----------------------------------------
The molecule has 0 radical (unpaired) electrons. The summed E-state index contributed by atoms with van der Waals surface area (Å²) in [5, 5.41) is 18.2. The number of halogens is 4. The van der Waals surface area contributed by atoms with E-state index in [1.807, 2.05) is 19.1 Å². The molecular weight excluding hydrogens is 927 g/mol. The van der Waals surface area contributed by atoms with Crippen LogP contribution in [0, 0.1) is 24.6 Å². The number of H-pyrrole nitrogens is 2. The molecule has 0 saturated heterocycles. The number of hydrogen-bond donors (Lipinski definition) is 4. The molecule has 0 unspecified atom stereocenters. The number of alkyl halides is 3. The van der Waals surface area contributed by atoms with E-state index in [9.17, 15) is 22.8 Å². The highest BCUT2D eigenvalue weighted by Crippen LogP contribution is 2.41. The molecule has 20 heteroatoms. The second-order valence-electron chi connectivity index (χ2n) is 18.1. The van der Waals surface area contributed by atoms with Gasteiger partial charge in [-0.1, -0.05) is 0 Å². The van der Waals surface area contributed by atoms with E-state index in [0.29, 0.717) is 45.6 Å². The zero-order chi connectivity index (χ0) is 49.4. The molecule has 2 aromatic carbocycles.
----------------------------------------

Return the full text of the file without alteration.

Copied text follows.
The molecule has 0 radical (unpaired) electrons. The summed E-state index contributed by atoms with van der Waals surface area (Å²) in [5, 5.41) is 18.2. The number of halogens is 4. The van der Waals surface area contributed by atoms with E-state index in [1.807, 2.05) is 19.1 Å². The molecular weight excluding hydrogens is 927 g/mol. The van der Waals surface area contributed by atoms with Crippen LogP contribution in [0, 0.1) is 24.6 Å². The number of H-pyrrole nitrogens is 2. The molecule has 0 saturated heterocycles. The number of hydrogen-bond donors (Lipinski definition) is 4. The molecule has 0 unspecified atom stereocenters. The number of alkyl halides is 3. The van der Waals surface area contributed by atoms with E-state index in [9.17, 15) is 22.8 Å². The highest BCUT2D eigenvalue weighted by Crippen LogP contribution is 2.41. The molecule has 20 heteroatoms. The second-order valence-electron chi connectivity index (χ2n) is 18.1. The van der Waals surface area contributed by atoms with Gasteiger partial charge in [-0.1, -0.05) is 0 Å². The van der Waals surface area contributed by atoms with E-state index in [0.29, 0.717) is 45.6 Å². The zero-order chi connectivity index (χ0) is 49.4. The molecule has 2 aromatic carbocycles.